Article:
Distant is right, you need binoculars to get close to some of the action in this early 'Scope extravaganza, particularly in its latter half. Derived from a somewhat scholarly comic-strip it promises fun and thrills but is hampered by plodding direction and a general lack of pizzazz though Franz Waxman's score does its damnedest,trumpets to the fore,to suggest flourish, bounce and sparkle. Robert Wagner makes a stolid protagonist as the Viking prince seeking asylum with King Arthur after his father's Christian kingdom is taken over by pagan rebels. Valiant finds friends, romance and secret foes at court - Sir Gawain (Sterling Hayden) begins mentoring him for possible knighthood, Princess Aleta (Janet Leigh) captures his heart but not fully his confidence and the silky-smooth Sir Brack (James Mason), Arthur's illegitimate cousin, schemes to seize the throne with the aid of said pagan rebels. Brack succeeds in delivering Valiant into the hands of his enemies who imprison him with his parents in their castle on the coast. Spearheading a fightback Val slays the pagan leader and returns to Camelot to denounce and challenge Brack in personal combat..
With its all-American guys and gals and polished Brit support it plays like a cross between IVANHOE and one of those high-school football movies where the young hothead and the veteran jock or coach bruise and banter, fall in love with the same girl and sub for each other on the day of the big game though the tournament-scene here with its last-minute replacements is so draggingly handled you feel like impaling someone yourself. The action set-piece against the pagans is a confused if not incoherent milling of bad-guys and loyalists shot from about half-a-mile away so you can't tell one side from another and in almost impenetrable darkness which makes you care even less. It's spiked however by a timely reference to the HUAC hearings in Washington when Valiant refuses to "name names" to his inquisitors. Though Sir Gawain doesn't figure in these scenes Hayden himself, in real life, did just that thing to save his career. The final set-to in Camelot, protocol hurriedly abandoned as broadswords clash and clang around and about the Round Table, is certainly a gripping piece of thud-and-blunder and when it's over Valiant gets his knighthood.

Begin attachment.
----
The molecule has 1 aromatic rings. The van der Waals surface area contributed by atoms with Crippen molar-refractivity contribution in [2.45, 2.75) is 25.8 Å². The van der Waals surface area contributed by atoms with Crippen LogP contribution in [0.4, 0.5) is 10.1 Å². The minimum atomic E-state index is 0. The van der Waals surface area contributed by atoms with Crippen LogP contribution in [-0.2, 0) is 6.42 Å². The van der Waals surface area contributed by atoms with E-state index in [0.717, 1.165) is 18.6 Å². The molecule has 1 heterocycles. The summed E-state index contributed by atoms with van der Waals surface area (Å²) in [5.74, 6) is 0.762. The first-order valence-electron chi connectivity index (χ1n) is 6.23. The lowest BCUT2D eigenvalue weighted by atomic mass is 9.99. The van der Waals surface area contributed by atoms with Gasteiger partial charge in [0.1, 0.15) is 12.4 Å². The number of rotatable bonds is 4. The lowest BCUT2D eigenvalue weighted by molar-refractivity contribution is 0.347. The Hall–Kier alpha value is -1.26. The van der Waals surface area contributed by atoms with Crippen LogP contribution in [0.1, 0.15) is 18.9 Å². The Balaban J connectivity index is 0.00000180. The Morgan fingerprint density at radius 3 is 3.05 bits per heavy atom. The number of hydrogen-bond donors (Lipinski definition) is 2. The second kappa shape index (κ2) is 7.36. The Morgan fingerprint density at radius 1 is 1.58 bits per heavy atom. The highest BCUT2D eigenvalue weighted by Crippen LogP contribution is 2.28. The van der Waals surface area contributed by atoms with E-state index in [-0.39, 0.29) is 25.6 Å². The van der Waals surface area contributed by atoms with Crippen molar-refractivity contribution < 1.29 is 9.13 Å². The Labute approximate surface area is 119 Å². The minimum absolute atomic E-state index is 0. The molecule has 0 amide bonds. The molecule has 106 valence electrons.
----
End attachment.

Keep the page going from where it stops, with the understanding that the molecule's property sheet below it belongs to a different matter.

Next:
Mason,top-billed,provides the class, hovering discreetly till it's time to reveal his intentions, not too much of a surprise and hardly among his more distinguished roles while Hayden, moustachioed, provides genial muscle and a line "Sire, he crowned me with a rock," when describing to the court his first accidental encounter with Valiant which catches the mix of idioms beautifully and it's a pity the script didn't carry more of them. Brian Aherne as Arthur, Donald Crisp as Val's dad and Victor McLaglen as a loyal Viking are wasted in glorified bit-parts but Barry Jones is amusing as Aleta's father, struggling to marry off his picky child to a socially-appropriate partner. Gawain is initially smitten with her himself leading to a misunderstanding by Val but while she's away being penned-up by the pagans turns to her shy sister Ilene (Debra Paget). The right guys end up with the right gals, Valiant wins his pennant and Fox, no doubt, pleased the fans.